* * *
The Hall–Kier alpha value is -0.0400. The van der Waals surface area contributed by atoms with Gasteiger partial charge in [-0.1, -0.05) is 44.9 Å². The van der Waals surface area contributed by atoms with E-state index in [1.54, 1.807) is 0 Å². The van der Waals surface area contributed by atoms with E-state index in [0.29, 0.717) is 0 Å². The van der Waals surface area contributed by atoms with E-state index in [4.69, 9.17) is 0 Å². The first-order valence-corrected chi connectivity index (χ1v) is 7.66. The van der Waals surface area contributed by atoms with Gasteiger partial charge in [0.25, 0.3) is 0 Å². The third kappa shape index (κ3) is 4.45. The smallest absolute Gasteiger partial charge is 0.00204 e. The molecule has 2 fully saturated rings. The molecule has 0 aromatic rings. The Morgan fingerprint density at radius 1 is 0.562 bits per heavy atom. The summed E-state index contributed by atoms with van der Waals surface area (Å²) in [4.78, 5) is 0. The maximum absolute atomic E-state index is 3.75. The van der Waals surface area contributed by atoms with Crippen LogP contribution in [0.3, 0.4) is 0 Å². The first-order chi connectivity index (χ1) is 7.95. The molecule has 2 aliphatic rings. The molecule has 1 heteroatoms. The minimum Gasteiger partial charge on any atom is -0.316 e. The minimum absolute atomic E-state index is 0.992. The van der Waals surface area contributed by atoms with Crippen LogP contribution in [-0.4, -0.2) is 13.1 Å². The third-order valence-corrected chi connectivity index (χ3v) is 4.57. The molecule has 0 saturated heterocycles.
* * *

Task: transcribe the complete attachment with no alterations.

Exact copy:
The Hall–Kier alpha value is -0.0400. The van der Waals surface area contributed by atoms with Gasteiger partial charge in [-0.1, -0.05) is 44.9 Å². The van der Waals surface area contributed by atoms with E-state index in [1.54, 1.807) is 0 Å². The van der Waals surface area contributed by atoms with E-state index in [0.29, 0.717) is 0 Å². The van der Waals surface area contributed by atoms with E-state index in [4.69, 9.17) is 0 Å². The first-order valence-corrected chi connectivity index (χ1v) is 7.66. The van der Waals surface area contributed by atoms with Gasteiger partial charge in [0.25, 0.3) is 0 Å². The third kappa shape index (κ3) is 4.45. The smallest absolute Gasteiger partial charge is 0.00204 e. The molecule has 2 fully saturated rings. The molecule has 0 aromatic rings. The Morgan fingerprint density at radius 1 is 0.562 bits per heavy atom. The summed E-state index contributed by atoms with van der Waals surface area (Å²) in [4.78, 5) is 0. The maximum absolute atomic E-state index is 3.75. The van der Waals surface area contributed by atoms with Crippen LogP contribution in [0.3, 0.4) is 0 Å². The first-order chi connectivity index (χ1) is 7.95. The molecule has 2 aliphatic rings. The molecule has 1 heteroatoms. The minimum Gasteiger partial charge on any atom is -0.316 e. The minimum absolute atomic E-state index is 0.992. The van der Waals surface area contributed by atoms with Crippen LogP contribution in [-0.4, -0.2) is 13.1 Å². The third-order valence-corrected chi connectivity index (χ3v) is 4.57. The molecule has 0 saturated heterocycles.